Plaintiffs' ADA and Rehabilitation Act claims are premised on precisely the same allegedly retaliatory acts as their IDEA claim. Compare First Am. Comp. ¶ 57, with id. ¶¶ 64, 68. Further, as discussed above, plaintiffs "seek relief that is 'available' under the IDEA." Centennial Sch. Dist., 2008 WL 3539886, at *3. Accordingly, pursuant to 20 U.S.C. § 1415(l),*fn3 "IDEA's exhaustion procedures apply to [plaintiffs'] claims under the Rehabilitation Act" and the ADA. Id.; accord, e.g., Blunt, 559 F. Supp. 2d at 561. For this reason, summary judgment for the defendant is also proper on Counts 3 and 4 of the amended complaint.

Count 5 of the complaint pleads a § 1983 claim premised on violations of the IDEA, Rehabilitation Act, and ADA. However, "if there is no violation of a federal right, there is no basis for a section 1983 action." Clark v. Link, 855 F.2d 156, 161 (4th Cir. 1988). Accordingly, because defendants are entitled to summary judgment on plaintiffs' IDEA, ADA, and Rehabilitation Act claims, summary judgment will also be granted to the defendants on the attendant § 1983 count.*fn4

Plaintiffs' remaining claims -- Counts 7, 9, and 11 of the amended complaint*fn5 -- all allege that the school district retaliated against them for the exercise of various First and Fourteenth Amendment rights in violation of 42 U.S.C. § 1983. "Under 42 U.S.C. § 1983, . . . municipal liability only arises when a constitutional deprivation results from an official custom or policy." Montgomery v. De Simone, 159 F.3d 120, 126 (3d Cir. 1998). "Alternatively, a municipal entity can be held responsible where there is a failure to train or supervise employees, which reflects the deliberate indifference of officials to the rights of people who come in contact with those employees and which results in a deprivation of plaintiff's federal rights." Seidenberger, 428 F. Supp. 2d at 270. In Seidenberger, this court concluded that plaintiff did "not adequately allege or offer evidence of a policy of retaliation by the District against Ms. Hesling or others similarly situated." Id. at 271.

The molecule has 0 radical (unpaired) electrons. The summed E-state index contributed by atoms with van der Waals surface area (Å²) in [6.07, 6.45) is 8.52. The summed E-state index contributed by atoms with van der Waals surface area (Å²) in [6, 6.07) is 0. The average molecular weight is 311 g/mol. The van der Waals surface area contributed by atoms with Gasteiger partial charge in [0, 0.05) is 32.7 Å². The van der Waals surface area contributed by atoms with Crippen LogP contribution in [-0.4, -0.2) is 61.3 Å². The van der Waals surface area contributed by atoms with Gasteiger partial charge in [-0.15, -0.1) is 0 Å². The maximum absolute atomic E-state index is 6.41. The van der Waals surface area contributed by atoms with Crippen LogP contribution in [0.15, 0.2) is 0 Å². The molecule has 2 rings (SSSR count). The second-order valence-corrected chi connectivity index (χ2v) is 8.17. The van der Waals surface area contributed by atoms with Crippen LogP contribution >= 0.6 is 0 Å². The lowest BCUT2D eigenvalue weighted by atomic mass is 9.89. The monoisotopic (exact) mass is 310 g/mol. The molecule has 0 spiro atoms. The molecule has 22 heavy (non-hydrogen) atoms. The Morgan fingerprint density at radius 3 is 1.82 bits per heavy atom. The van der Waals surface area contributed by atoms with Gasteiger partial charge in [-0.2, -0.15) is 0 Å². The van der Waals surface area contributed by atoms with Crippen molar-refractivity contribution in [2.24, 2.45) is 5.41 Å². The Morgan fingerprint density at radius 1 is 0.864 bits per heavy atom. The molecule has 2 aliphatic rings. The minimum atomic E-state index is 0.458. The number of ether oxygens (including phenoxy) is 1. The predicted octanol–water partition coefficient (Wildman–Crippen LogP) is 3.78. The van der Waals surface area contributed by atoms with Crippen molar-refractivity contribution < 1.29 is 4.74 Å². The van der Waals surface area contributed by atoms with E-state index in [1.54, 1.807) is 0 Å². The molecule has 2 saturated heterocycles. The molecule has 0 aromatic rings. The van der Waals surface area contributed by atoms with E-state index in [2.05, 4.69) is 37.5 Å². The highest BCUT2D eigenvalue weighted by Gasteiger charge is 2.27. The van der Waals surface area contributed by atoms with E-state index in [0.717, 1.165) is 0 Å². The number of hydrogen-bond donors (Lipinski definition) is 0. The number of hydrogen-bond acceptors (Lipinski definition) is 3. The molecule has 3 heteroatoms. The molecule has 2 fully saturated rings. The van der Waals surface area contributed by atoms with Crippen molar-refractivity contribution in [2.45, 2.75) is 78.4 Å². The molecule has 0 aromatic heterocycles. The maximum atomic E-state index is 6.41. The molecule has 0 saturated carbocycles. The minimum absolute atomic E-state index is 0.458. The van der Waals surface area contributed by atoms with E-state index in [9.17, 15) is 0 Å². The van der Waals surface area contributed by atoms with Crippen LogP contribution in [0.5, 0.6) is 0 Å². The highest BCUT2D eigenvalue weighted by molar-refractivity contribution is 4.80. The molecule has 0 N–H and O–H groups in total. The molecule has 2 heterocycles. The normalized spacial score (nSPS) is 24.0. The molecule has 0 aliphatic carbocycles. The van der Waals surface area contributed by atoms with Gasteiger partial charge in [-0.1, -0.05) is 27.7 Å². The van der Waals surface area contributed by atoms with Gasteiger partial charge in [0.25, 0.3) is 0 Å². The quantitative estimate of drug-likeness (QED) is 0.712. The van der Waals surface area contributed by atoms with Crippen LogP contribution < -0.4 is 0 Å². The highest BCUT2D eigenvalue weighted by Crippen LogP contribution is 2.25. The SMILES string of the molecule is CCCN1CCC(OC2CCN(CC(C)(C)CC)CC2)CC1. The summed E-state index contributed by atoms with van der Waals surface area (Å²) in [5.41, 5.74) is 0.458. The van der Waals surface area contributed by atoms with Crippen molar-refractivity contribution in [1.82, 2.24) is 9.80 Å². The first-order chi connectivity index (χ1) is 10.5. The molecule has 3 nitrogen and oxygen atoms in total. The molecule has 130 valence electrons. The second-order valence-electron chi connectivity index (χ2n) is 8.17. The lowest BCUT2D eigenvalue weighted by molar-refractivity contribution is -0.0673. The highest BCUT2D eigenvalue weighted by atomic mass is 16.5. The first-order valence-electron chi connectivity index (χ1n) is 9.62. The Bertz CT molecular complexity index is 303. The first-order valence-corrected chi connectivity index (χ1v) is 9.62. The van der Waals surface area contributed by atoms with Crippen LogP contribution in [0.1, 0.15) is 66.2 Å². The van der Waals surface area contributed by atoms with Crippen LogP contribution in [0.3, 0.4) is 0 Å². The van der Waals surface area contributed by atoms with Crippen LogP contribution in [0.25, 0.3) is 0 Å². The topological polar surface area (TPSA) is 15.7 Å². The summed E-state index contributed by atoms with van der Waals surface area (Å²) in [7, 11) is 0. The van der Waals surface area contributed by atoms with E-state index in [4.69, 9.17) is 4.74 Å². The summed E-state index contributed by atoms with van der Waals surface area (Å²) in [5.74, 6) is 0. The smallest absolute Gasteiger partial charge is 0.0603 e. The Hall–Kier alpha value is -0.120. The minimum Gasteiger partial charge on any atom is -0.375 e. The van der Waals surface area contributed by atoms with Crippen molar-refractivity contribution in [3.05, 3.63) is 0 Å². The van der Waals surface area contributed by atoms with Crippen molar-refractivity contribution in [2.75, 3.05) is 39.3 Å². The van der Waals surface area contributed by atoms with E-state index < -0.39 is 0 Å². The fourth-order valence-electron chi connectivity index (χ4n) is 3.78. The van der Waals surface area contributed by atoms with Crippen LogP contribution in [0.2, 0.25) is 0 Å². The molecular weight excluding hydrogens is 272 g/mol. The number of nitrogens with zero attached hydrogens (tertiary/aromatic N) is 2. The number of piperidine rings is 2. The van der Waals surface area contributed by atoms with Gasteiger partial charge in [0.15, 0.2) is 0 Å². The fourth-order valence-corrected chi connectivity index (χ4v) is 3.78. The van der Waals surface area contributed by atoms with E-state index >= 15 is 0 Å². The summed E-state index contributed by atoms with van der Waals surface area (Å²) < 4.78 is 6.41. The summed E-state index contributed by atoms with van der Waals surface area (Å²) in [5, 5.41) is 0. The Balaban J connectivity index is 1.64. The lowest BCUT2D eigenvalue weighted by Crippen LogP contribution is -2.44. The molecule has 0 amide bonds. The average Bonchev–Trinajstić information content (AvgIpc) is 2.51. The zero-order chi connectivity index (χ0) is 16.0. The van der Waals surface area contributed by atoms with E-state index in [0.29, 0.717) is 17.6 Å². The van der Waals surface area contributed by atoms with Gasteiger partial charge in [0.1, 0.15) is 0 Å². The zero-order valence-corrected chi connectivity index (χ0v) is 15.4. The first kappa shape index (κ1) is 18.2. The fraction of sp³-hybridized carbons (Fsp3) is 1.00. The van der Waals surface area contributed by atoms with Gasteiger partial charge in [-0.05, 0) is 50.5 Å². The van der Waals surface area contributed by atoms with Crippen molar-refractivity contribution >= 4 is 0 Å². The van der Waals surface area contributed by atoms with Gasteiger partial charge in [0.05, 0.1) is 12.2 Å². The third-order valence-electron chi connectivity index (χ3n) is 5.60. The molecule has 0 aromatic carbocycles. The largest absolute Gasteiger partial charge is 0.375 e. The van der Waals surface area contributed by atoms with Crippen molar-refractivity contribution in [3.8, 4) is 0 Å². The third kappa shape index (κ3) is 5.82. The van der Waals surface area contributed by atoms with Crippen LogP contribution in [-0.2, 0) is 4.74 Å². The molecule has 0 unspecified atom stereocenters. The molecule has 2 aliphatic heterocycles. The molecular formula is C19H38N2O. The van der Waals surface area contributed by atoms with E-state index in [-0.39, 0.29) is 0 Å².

The school district argues that the same conclusion applies in this case, which -- as it was consolidated with Seidenberger and Massaro for pre-trial purposes -- involves the same record as Seidenberger. Plaintiffs respond that Seidenberger is distinguishable, because that opinion "had no occasion to address whether the District, through its Board of Directors, violated Plaintiffs' rights." Pls.' Mem. at 2. Plaintiffs, however, point to no evidence to support their contention that actions by the school board raise a genuine issue of material fact as to whether the district had "an official custom or policy" of retaliation. Nor do the allegations in the complaint against the school district distinguish this case from Seidenberger on plaintiffs' proposed ground; the complaint is devoid of any factual averments concerning specific acts -- retaliatory or otherwise -- by school board members.*fn6

In short, plaintiffs have presented no compelling reason to distinguish this court's decision in Seidenberger, and summary judgment for the defendant will therefore be granted on plaintiffs' First and Fourteenth Amendment claims (Counts 7, 9, and 11 of the amended complaint).

An appropriate order accompanies this memorandum.